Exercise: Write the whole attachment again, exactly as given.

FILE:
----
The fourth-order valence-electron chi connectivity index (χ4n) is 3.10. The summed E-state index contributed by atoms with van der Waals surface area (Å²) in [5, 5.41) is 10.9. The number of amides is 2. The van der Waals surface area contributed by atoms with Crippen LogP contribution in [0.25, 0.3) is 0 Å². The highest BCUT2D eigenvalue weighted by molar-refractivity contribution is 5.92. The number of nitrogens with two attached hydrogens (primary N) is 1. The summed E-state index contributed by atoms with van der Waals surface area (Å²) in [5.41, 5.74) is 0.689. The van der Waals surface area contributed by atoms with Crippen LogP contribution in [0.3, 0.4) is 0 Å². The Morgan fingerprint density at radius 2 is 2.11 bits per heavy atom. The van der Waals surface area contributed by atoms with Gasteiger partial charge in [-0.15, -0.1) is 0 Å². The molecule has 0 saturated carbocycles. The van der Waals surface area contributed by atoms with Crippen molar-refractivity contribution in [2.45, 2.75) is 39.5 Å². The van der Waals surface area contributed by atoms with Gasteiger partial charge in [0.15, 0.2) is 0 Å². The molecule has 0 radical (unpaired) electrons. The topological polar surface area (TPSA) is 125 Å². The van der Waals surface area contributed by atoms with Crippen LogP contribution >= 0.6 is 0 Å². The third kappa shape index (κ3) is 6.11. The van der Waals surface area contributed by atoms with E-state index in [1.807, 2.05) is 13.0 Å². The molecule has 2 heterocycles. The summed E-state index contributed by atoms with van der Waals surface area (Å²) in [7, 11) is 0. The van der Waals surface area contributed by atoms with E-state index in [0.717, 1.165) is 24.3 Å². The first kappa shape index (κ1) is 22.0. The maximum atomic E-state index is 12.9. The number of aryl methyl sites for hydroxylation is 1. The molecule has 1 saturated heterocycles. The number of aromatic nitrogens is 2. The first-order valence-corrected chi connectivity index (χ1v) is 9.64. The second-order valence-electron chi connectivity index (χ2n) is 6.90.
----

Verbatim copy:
The fourth-order valence-electron chi connectivity index (χ4n) is 3.10. The summed E-state index contributed by atoms with van der Waals surface area (Å²) in [5, 5.41) is 10.9. The number of amides is 2. The van der Waals surface area contributed by atoms with Crippen LogP contribution in [0.25, 0.3) is 0 Å². The highest BCUT2D eigenvalue weighted by molar-refractivity contribution is 5.92. The number of nitrogens with two attached hydrogens (primary N) is 1. The summed E-state index contributed by atoms with van der Waals surface area (Å²) in [5.41, 5.74) is 0.689. The van der Waals surface area contributed by atoms with Crippen LogP contribution in [0.3, 0.4) is 0 Å². The Morgan fingerprint density at radius 2 is 2.11 bits per heavy atom. The van der Waals surface area contributed by atoms with Gasteiger partial charge in [-0.15, -0.1) is 0 Å². The molecule has 0 saturated carbocycles. The van der Waals surface area contributed by atoms with Crippen molar-refractivity contribution in [2.45, 2.75) is 39.5 Å². The van der Waals surface area contributed by atoms with Gasteiger partial charge in [0.15, 0.2) is 0 Å². The molecule has 0 radical (unpaired) electrons. The topological polar surface area (TPSA) is 125 Å². The van der Waals surface area contributed by atoms with Crippen LogP contribution >= 0.6 is 0 Å². The third kappa shape index (κ3) is 6.11. The van der Waals surface area contributed by atoms with E-state index in [1.807, 2.05) is 13.0 Å². The molecule has 2 heterocycles. The summed E-state index contributed by atoms with van der Waals surface area (Å²) in [7, 11) is 0. The van der Waals surface area contributed by atoms with E-state index in [0.717, 1.165) is 24.3 Å². The first kappa shape index (κ1) is 22.0. The maximum atomic E-state index is 12.9. The number of aryl methyl sites for hydroxylation is 1. The molecule has 1 saturated heterocycles. The number of aromatic nitrogens is 2. The first-order valence-corrected chi connectivity index (χ1v) is 9.64. The second-order valence-electron chi connectivity index (χ2n) is 6.90.